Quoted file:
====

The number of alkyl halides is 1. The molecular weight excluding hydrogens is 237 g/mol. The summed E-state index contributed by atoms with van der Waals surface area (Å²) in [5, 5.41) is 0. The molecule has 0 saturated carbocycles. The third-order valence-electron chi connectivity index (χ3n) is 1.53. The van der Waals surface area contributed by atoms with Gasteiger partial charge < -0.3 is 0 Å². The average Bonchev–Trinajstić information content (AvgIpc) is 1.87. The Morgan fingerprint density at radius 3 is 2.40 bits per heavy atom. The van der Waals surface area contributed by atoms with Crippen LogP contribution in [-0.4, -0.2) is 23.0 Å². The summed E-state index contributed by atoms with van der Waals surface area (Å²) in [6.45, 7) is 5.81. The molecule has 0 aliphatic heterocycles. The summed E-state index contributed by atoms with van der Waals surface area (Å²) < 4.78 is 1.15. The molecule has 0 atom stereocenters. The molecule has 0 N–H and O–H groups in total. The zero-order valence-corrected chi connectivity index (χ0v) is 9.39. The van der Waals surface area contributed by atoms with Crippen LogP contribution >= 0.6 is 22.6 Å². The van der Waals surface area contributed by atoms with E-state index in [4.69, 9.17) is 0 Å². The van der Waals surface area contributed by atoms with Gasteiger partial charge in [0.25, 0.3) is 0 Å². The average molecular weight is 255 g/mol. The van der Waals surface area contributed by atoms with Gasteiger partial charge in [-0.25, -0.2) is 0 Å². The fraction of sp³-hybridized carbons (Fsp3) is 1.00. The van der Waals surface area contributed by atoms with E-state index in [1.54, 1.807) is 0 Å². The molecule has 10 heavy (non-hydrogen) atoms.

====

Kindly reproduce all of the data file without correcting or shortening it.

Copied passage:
The number of alkyl halides is 1. The molecular weight excluding hydrogens is 237 g/mol. The summed E-state index contributed by atoms with van der Waals surface area (Å²) in [5, 5.41) is 0. The molecule has 0 saturated carbocycles. The third-order valence-electron chi connectivity index (χ3n) is 1.53. The van der Waals surface area contributed by atoms with Gasteiger partial charge < -0.3 is 0 Å². The average Bonchev–Trinajstić information content (AvgIpc) is 1.87. The Morgan fingerprint density at radius 3 is 2.40 bits per heavy atom. The van der Waals surface area contributed by atoms with Crippen LogP contribution in [-0.4, -0.2) is 23.0 Å². The summed E-state index contributed by atoms with van der Waals surface area (Å²) in [6.45, 7) is 5.81. The molecule has 0 aliphatic heterocycles. The summed E-state index contributed by atoms with van der Waals surface area (Å²) < 4.78 is 1.15. The molecule has 0 atom stereocenters. The molecule has 0 N–H and O–H groups in total. The zero-order valence-corrected chi connectivity index (χ0v) is 9.39. The van der Waals surface area contributed by atoms with Crippen LogP contribution >= 0.6 is 22.6 Å². The van der Waals surface area contributed by atoms with E-state index in [4.69, 9.17) is 0 Å². The van der Waals surface area contributed by atoms with Gasteiger partial charge in [0.25, 0.3) is 0 Å². The average molecular weight is 255 g/mol. The van der Waals surface area contributed by atoms with Gasteiger partial charge in [-0.25, -0.2) is 0 Å². The fraction of sp³-hybridized carbons (Fsp3) is 1.00. The van der Waals surface area contributed by atoms with E-state index in [1.54, 1.807) is 0 Å². The molecule has 10 heavy (non-hydrogen) atoms.